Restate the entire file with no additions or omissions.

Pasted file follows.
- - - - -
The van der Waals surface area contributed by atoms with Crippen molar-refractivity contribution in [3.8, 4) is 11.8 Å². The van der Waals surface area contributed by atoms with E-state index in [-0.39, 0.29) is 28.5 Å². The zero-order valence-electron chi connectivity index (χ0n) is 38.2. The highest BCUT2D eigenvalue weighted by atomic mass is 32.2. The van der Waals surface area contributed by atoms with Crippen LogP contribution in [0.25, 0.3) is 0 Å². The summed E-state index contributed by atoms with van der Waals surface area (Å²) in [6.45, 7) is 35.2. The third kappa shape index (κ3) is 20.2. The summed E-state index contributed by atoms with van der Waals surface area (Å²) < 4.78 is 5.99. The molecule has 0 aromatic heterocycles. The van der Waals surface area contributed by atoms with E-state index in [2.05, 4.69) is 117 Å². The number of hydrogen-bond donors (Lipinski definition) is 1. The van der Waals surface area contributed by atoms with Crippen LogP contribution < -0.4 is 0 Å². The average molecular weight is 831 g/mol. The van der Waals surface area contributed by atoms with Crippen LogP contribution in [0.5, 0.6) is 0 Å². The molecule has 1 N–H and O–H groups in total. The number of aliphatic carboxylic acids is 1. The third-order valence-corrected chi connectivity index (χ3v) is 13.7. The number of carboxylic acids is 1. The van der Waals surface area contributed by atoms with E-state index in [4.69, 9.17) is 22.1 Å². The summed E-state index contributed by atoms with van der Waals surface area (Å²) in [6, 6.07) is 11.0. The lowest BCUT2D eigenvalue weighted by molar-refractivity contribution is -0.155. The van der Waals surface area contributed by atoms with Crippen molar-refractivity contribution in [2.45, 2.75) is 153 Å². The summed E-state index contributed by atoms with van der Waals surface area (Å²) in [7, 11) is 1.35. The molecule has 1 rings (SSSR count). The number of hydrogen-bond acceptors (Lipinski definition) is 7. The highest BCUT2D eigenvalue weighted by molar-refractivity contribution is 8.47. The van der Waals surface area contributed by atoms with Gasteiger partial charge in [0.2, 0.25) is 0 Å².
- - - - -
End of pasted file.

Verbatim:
The van der Waals surface area contributed by atoms with Crippen molar-refractivity contribution in [3.8, 4) is 11.8 Å². The van der Waals surface area contributed by atoms with E-state index in [-0.39, 0.29) is 28.5 Å². The zero-order valence-electron chi connectivity index (χ0n) is 38.2. The highest BCUT2D eigenvalue weighted by atomic mass is 32.2. The van der Waals surface area contributed by atoms with Crippen LogP contribution in [0.25, 0.3) is 0 Å². The summed E-state index contributed by atoms with van der Waals surface area (Å²) in [6.45, 7) is 35.2. The third kappa shape index (κ3) is 20.2. The summed E-state index contributed by atoms with van der Waals surface area (Å²) < 4.78 is 5.99. The molecule has 0 aromatic heterocycles. The van der Waals surface area contributed by atoms with E-state index in [2.05, 4.69) is 117 Å². The number of hydrogen-bond donors (Lipinski definition) is 1. The van der Waals surface area contributed by atoms with Crippen LogP contribution < -0.4 is 0 Å². The average molecular weight is 831 g/mol. The van der Waals surface area contributed by atoms with Crippen LogP contribution in [0.5, 0.6) is 0 Å². The molecule has 1 N–H and O–H groups in total. The number of aliphatic carboxylic acids is 1. The third-order valence-corrected chi connectivity index (χ3v) is 13.7. The number of carboxylic acids is 1. The van der Waals surface area contributed by atoms with E-state index in [4.69, 9.17) is 22.1 Å². The summed E-state index contributed by atoms with van der Waals surface area (Å²) in [6, 6.07) is 11.0. The lowest BCUT2D eigenvalue weighted by molar-refractivity contribution is -0.155. The van der Waals surface area contributed by atoms with Crippen molar-refractivity contribution in [2.45, 2.75) is 153 Å². The summed E-state index contributed by atoms with van der Waals surface area (Å²) in [7, 11) is 1.35. The molecule has 1 rings (SSSR count). The number of hydrogen-bond acceptors (Lipinski definition) is 7. The highest BCUT2D eigenvalue weighted by molar-refractivity contribution is 8.47. The van der Waals surface area contributed by atoms with Gasteiger partial charge in [0.2, 0.25) is 0 Å².